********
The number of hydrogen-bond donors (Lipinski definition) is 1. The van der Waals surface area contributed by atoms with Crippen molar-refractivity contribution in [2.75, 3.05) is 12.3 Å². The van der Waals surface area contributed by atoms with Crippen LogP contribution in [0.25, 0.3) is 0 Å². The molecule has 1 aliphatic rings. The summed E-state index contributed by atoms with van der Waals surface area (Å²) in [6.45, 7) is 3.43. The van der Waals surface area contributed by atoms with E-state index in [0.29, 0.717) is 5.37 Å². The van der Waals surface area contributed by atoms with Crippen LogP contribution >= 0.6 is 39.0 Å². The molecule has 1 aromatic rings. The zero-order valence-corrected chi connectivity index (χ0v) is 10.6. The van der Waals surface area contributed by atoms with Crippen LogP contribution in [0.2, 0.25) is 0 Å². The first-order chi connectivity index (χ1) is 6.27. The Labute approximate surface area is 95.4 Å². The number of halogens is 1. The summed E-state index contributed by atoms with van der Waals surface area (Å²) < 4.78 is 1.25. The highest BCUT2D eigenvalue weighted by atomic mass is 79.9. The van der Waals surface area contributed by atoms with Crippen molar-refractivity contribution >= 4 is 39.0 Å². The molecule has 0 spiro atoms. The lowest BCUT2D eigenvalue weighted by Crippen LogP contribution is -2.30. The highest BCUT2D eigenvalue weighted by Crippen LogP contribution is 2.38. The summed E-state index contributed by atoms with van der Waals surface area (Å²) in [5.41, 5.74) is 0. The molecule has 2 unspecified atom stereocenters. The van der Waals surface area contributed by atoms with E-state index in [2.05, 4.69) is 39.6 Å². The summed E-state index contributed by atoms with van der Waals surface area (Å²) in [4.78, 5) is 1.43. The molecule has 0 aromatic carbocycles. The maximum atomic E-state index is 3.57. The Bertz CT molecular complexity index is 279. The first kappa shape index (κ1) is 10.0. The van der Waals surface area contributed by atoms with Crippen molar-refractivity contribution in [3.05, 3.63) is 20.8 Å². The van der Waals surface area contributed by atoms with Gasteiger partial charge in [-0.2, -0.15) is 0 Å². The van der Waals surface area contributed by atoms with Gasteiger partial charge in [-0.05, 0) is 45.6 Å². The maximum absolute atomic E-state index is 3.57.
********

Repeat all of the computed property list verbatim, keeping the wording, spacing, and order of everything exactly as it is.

The number of hydrogen-bond donors (Lipinski definition) is 1. The van der Waals surface area contributed by atoms with Crippen molar-refractivity contribution in [2.75, 3.05) is 12.3 Å². The van der Waals surface area contributed by atoms with Crippen LogP contribution in [0.25, 0.3) is 0 Å². The molecule has 1 aliphatic rings. The summed E-state index contributed by atoms with van der Waals surface area (Å²) in [6.45, 7) is 3.43. The van der Waals surface area contributed by atoms with E-state index in [0.29, 0.717) is 5.37 Å². The van der Waals surface area contributed by atoms with Crippen LogP contribution >= 0.6 is 39.0 Å². The molecule has 1 aromatic rings. The zero-order valence-corrected chi connectivity index (χ0v) is 10.6. The van der Waals surface area contributed by atoms with Crippen LogP contribution in [0.2, 0.25) is 0 Å². The first-order chi connectivity index (χ1) is 6.27. The Labute approximate surface area is 95.4 Å². The number of halogens is 1. The summed E-state index contributed by atoms with van der Waals surface area (Å²) < 4.78 is 1.25. The highest BCUT2D eigenvalue weighted by atomic mass is 79.9. The van der Waals surface area contributed by atoms with Crippen molar-refractivity contribution >= 4 is 39.0 Å². The molecule has 0 spiro atoms. The lowest BCUT2D eigenvalue weighted by Crippen LogP contribution is -2.30. The highest BCUT2D eigenvalue weighted by Crippen LogP contribution is 2.38. The summed E-state index contributed by atoms with van der Waals surface area (Å²) in [5.41, 5.74) is 0. The molecule has 2 unspecified atom stereocenters. The van der Waals surface area contributed by atoms with E-state index in [2.05, 4.69) is 39.6 Å². The summed E-state index contributed by atoms with van der Waals surface area (Å²) in [4.78, 5) is 1.43. The molecule has 0 aromatic carbocycles. The maximum atomic E-state index is 3.57. The Bertz CT molecular complexity index is 279. The first kappa shape index (κ1) is 10.0. The van der Waals surface area contributed by atoms with Crippen molar-refractivity contribution in [3.05, 3.63) is 20.8 Å². The van der Waals surface area contributed by atoms with Gasteiger partial charge in [-0.2, -0.15) is 0 Å². The van der Waals surface area contributed by atoms with Gasteiger partial charge in [-0.05, 0) is 45.6 Å². The maximum absolute atomic E-state index is 3.57.